• 12Jun

    Gwyn’s summary of the Workshop on Communication, Education and Teaching has got me thinking about education, and reflecting on my past experiences as an Instructor in Second Life.

    [The researchers are] stepping over the barrier between the “teacher on one side, students on the other”, and all working together collaboratively — and very informally. The teacher becomes a “mentor” — a friend — not a “remote authority”. And this leads to better results for the students: they learn more, they ask more questions, they work harder.

    Also:

    And since teacher will have to type a lot… they will be better prepared, hand out notecards and presentations, and the students will have access to all notes — instantly. A chat transcript can be posted and archived.

    Hah, well, I did type a lot while teaching, true. But better prepared I was not: never once did I hand out a notecard before class covering all the material I would teach! At the end of class, I would paste the chat transcript into a notecard and hand it out to any interested students, but the fact is that there was no pre-prepared notecard—not even for my own reference!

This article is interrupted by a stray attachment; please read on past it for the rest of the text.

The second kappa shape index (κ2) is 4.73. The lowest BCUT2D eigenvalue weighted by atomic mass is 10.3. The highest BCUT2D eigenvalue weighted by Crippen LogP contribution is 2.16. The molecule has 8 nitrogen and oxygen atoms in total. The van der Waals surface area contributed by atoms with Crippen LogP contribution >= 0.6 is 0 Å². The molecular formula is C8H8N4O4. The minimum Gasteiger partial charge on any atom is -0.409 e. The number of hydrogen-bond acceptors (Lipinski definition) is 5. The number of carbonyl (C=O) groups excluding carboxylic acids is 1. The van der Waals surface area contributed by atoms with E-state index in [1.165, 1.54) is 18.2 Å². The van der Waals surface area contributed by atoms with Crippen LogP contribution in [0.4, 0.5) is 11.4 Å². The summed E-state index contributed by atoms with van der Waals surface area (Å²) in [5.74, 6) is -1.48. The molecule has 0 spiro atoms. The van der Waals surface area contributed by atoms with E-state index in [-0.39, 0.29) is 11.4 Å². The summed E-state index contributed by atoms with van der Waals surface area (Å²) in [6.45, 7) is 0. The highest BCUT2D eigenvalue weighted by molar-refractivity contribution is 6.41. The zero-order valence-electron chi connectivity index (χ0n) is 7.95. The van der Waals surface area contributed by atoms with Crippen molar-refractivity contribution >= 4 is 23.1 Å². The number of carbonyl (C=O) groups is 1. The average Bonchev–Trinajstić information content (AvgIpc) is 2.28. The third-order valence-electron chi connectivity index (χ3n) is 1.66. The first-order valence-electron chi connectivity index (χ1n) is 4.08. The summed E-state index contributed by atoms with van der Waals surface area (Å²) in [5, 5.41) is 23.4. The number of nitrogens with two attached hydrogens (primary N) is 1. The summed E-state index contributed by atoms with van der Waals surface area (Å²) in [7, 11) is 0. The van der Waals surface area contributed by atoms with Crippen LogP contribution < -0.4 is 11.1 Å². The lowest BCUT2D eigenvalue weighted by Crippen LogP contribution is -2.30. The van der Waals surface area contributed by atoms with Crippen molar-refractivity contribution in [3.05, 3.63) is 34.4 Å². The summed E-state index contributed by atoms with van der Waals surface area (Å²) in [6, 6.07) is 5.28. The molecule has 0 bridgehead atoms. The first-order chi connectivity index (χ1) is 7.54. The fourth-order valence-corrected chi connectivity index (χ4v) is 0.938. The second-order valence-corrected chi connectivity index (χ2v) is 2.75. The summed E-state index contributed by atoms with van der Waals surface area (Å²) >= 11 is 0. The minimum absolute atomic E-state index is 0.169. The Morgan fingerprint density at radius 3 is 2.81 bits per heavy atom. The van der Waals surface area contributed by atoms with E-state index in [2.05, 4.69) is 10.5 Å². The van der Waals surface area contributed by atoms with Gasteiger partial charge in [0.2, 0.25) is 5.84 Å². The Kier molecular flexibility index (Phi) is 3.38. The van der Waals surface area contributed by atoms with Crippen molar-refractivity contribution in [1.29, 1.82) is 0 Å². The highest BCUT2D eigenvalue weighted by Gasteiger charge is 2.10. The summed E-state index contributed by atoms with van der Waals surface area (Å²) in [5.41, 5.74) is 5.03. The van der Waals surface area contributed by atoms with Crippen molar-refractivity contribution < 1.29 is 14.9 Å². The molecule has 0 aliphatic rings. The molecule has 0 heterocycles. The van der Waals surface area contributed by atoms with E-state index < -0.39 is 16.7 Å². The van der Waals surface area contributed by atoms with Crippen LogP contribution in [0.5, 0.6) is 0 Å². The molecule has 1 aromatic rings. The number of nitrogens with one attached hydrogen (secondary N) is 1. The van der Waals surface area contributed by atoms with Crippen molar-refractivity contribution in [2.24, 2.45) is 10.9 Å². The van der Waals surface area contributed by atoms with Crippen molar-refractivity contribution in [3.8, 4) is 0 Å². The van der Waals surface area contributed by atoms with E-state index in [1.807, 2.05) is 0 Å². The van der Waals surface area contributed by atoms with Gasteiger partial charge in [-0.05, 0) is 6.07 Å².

My teaching style was highly informal, and involved quite a bit of improvisation. Some would call it disorganized; more diplomatic people might call it flexible. I had a general flow of the topics I would cover (especially after the first month of teaching the same topic weekly), but I wasn’t a robot copying and pasting text from a notecard without regard for my student’s questions or interests. Because nothing I said was pre-planned, I had the freedom to make playful jokes, to refer to things that students had said, to tie their questions into the lecture, to elaborate on topics that students didn’t understand or wanted to know more about.

    Instead of a lecturer reciting from the script in front of an audience, I was just a person who wanted to share what I knew with the students. Somehow, despite the apparent lack of preparation, the feedback from my students did not suffer. Maybe they were just taking pity on poor old disorganized Jacek!

    On a text-based classroom, shy students will speak up, be participative, and will behave absolutely normally.

    This is also true for shy teachers! I’m not sure I could stand to speak in front of 20+ people I didn’t know in RL, but in SL it’s much more comfortable.

    You can add my name to the list of people who don’t plan on using voice to teach (or do much of anything else, actually). That is assuming that Linux users even get the choice: voice has been conspicuously missing from the Linux beta viewers.


    Posted by Jacek Antonelli @ 11:55 am

    Tags:

Comments are closed.